From his hospital bed, North Miami Beach Police Officer Lino Diaz had a message to the hundreds of people who gathered at Tropical Park on Sunday for the Support Our Police Ride and Rally: “I will recover soon and be back battling evil again.”
Diaz, 47, was shot in the arm and leg Friday during a joint investigation into unemployment fraud. He was serving a warrant at a home when he came under fire.
His friend and former co-worker at the North Miami police department, Enrique Santos — the host of the syndicated Enrique Santos Show on Mix 98.3 FM — happened to be in the lineup of speakers for the event, which brought more than 600 motorcycle riders, dozens of officers from different municipalities including Miami-Dade, Coral Gables, Medley, the Broward Sheriff’s Office and Monroe County, and hundreds of other people together to support law enforcement.
Santos said he thought calling Diaz was a good way to “lift his spirits and send him positive energy.” So he dialed Diaz’s hospital room at Jackson Memorial Hospital, where he is recovering. He gave a cue to the crowd, and everyone shouted, “We love you Lino!”
Sunday’s rally, which came together in a little under a month, was a way to “do something pro-police,” said John Rivera, Miami-Dade Police Benevolent Association president.
“There has been a lot of negativity against police lately, and we have been hearing for a while that we should do something positive,” he said. “Officers like [Diaz] put their lives on the line every day.”
In recent months, there has been a swell of anti-police demonstrations across the country after two police officers — one in Missouri and one in New York — were not indicted after killing black men.
In South Florida, hundreds of protestors blocked major thoroughfares during Art Basel and Winterfest Boat Parade. Recently, a group protested after it was learned that North Miami Beach snipers shot at pictures of black men during training. That practice has since been suspended.
Together with Miami-Dade Commissioner Jose Pepe Diaz, the PBA reached out to sponsors and got the motorcycle community on board. The ride and rally was twofold: raise money for the families of fallen officers and have a community-friendly event to bring people together.
“These people go to work every day and don’t know if they are coming home,” the commissioner said. “We need to show our appreciation.”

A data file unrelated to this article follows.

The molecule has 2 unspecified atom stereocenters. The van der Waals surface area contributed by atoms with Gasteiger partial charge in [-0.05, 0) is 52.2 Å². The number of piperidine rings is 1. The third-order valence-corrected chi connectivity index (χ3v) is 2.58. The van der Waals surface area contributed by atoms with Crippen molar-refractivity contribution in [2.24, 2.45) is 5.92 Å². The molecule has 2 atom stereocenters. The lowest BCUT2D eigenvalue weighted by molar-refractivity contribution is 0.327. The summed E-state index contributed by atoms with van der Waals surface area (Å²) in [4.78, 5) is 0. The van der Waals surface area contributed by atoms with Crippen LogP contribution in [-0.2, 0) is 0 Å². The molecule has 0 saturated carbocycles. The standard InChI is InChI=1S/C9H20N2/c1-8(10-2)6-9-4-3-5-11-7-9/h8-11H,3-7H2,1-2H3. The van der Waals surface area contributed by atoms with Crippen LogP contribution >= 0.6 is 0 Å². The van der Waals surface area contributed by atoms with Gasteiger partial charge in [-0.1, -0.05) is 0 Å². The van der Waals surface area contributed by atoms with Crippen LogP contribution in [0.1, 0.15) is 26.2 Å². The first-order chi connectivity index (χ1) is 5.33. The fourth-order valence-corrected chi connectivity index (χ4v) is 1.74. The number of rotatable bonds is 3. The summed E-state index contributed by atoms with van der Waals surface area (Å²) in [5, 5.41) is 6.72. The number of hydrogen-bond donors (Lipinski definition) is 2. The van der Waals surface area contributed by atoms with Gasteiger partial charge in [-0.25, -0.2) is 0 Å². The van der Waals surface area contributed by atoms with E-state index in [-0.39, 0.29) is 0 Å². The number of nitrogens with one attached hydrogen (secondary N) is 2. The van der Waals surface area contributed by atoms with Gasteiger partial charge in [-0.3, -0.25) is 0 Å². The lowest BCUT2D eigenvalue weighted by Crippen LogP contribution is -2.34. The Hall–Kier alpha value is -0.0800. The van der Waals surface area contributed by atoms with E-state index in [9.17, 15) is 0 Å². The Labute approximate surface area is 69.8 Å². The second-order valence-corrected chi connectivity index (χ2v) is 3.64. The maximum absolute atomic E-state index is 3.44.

More than 200 riders from the Cartel Baggers joined in for the ride. Among the sponsors, the $20-per-person ride fee, the sale of shirts and the cut from food vendors, Ralph Torres, the co-owner of the motorcycle shop, the Cartel Baggers, estimates the event will raise more than $100,000.
“People look at motorcycle clubs as outlaws, but we are good people who want to support the people that keep us safe,” Torres said.
At the park, children played in bounce houses, families munched on snacks from food trucks and DJs kept the music flowing. Former pro athletes including Dolphins players Nat Moore and Dick Anderson came in to lend their support.
“It’s important for me to give back to a community that has given me so much,” said Anderson, who was part of the 1972 perfect-season team. “Police officers risk their lives for us.”
Families of fallen officers then led a solemn procession into the police memorial garden, where Rivera led a brief ceremony to remember those killed in the line of duty, which also included a helicopter flyover.
For Miami-Dade Officer Chris Hodges, Sunday’s event was “overwhelming.” Hodges, who is a 19-year Miami-Dade police veteran, lost his father, Thomas Hodges, who was also a Miami-Dade police officer, in 1976. The late Hodges was working an auto-theft detail when he and his two partners were shot and killed.
Chris Hodges was only 4 at the time, and his brother, who shares a name with his late father and is also a police officer, was 6 years old. They also had a 19-month-old sister.
“My life forever changed on April 1, 1976. I remember feeling empty and missing things as I grew up, he said. “The man I called father was not coming home. This is what every police officer fears as they leave every day and leave their family behind. Memories are all I have as a survivor and sometimes it’s all I have to get me through my day.”
Hodges left everyone with a challenge:
“Let us not just honor those that made the ultimate sacrifice. Let us honor those who continue to sacrifice daily.”